Why regulators must be conscientious when tackling Fintech
Following a decade of exponential growth and considerable innovation in the fintech sector, it has finally begun to disrupt financial services on a global scale. The rise of blockchain and distributed ledger technology offers a prominent example of this, with a number of stock exchanges and international banks integrating this into their business models.
While the widespread adoption of fintech brings considerable opportunity to a wealth of markets and countries outside of the developed world, however, it also creates significant regulatory challenges. More specifically, regulatory authorities must adopt a considered and conscientious approach when implementing measures, and one that strives to maintain growth and competitiveness while also safeguarding the interests of users.
This is easier said than done, of course, and in the article below we’ll consider why and how regulators should tackle this issue.
Casting our Eye Over London – Where Fintech Regulation Works
Although some may consider this an almost insurmountable challenge, it’s one that UK regulators such as the Financial Conduct Authority (FCA) have overcome with relative ease.
This was recognized at this years’ Innovate Finance Global Summit, which cited the impact of the FCA and their innovative regulatory ‘sandbox’(along with the Bank of England’s FinTech accelerator) as being the key facilitators of London’s status as the global fintech leader against the backdrop of Brexit.
Even the British government were lauded for their collaboration with the FCA and the BoE, which has created a regulatory framework in which competition and innovation can continue to thrive. At the heart of this success is a progressive and aligned approach between government agencies and regulatory bodies alike, and in this respect, London should serve as a template for the rest of the world to follow.
Can Other Regulators Follow Suit?
The Indonesian Financial Services Authority (OJK) is the latest to tackle this issue, although whether or not the follow the trail blazed by the UK has yet to be seen. It is set to unveil a brand new set of rules to govern a number of fintech-inspired markets, however, with a particular focus on regulating the growing number of startups within this space.
At present, there are around 235 fintech companies operating in Indonesia, which represents a marked increase from the 165 registered back in 2016.
The new legislation, which is awaiting approval from the Law and Human Rights Ministry, will initially ensure that all fintech firms (including startups) are registered with the OJK. They’ll also be compelled to introduce uniform consumer safeguards and produce periodical financial reports, which will create a more transparent sector going forward.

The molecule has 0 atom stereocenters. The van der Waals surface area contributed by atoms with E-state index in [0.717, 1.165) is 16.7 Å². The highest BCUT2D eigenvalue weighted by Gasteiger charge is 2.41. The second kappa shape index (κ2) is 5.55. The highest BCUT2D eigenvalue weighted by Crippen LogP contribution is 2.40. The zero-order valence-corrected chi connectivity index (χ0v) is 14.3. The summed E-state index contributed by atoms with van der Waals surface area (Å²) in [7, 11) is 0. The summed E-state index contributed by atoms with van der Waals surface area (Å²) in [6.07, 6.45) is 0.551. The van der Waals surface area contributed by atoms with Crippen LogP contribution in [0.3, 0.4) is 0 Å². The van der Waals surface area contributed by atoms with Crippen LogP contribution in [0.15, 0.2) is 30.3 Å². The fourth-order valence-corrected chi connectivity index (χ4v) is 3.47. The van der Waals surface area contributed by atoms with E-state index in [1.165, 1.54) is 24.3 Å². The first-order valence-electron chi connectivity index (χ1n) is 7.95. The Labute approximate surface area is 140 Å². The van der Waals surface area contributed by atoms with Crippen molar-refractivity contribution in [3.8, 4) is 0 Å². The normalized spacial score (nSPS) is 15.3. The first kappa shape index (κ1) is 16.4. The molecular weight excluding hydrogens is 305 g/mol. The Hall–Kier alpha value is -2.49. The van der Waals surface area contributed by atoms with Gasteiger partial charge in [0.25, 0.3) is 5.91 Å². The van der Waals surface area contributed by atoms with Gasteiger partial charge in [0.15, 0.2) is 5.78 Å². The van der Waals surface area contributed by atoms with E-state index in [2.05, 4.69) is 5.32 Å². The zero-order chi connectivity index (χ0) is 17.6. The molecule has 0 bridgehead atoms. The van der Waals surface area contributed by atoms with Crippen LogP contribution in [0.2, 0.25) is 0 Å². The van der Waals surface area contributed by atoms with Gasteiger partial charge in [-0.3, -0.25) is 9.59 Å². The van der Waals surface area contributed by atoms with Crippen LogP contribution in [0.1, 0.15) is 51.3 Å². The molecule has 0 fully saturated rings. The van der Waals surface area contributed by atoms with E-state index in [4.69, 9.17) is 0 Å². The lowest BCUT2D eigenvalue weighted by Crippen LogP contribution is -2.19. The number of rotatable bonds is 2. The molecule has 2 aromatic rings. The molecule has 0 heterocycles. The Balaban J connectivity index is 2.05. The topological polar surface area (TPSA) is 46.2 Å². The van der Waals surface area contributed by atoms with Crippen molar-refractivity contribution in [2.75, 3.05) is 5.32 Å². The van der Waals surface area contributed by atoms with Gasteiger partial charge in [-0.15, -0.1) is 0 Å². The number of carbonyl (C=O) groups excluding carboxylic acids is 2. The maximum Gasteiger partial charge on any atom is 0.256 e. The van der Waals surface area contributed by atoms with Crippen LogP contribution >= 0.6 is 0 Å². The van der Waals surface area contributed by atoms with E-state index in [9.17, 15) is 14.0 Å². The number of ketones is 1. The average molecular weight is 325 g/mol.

While there remain concerns that further measures may be in the pipeline, the OJK has at least committed to recognizing the various applications of fintech and treating individual markets as separate entities. This will ensure that regulators create relevant measures going forward, which is key to sustaining growth as markets evolve and are impacted by the legislation.
The worry that remains is whether Indonesia can maintain a balanced outlook and one that recognizes the social and economic benefits of fintech alongside the need for regulation. If so, they could do far worse than learning from the example set by London, while avoiding the heavy-handed way in which Chinese authorities have cracked down on cryptocurrency trading and the formation of initial coin offerings (ICOs).
The Bottom Line
When it comes to regulating a growth market like fintech, balance is the key watchword. This is particularly true given its status as the future of the financial services sector, not to mention its potential to resolve key social issues.
If there’s one lesson that regions such as Indonesia need to take from London’s regulators, however, it’s the importance of collaboration. This not only applies to government agencies and regulators but also firms such as WH Ireland who operate at the forefront of financial services and the fintech intrinsically linked to this industry.
This way, regulators can actively balance the concerns of the government with the objectives and demands of leading innovators in the market, before creating a progressive set of rules that optimize growth while also protecting the interests of consumers.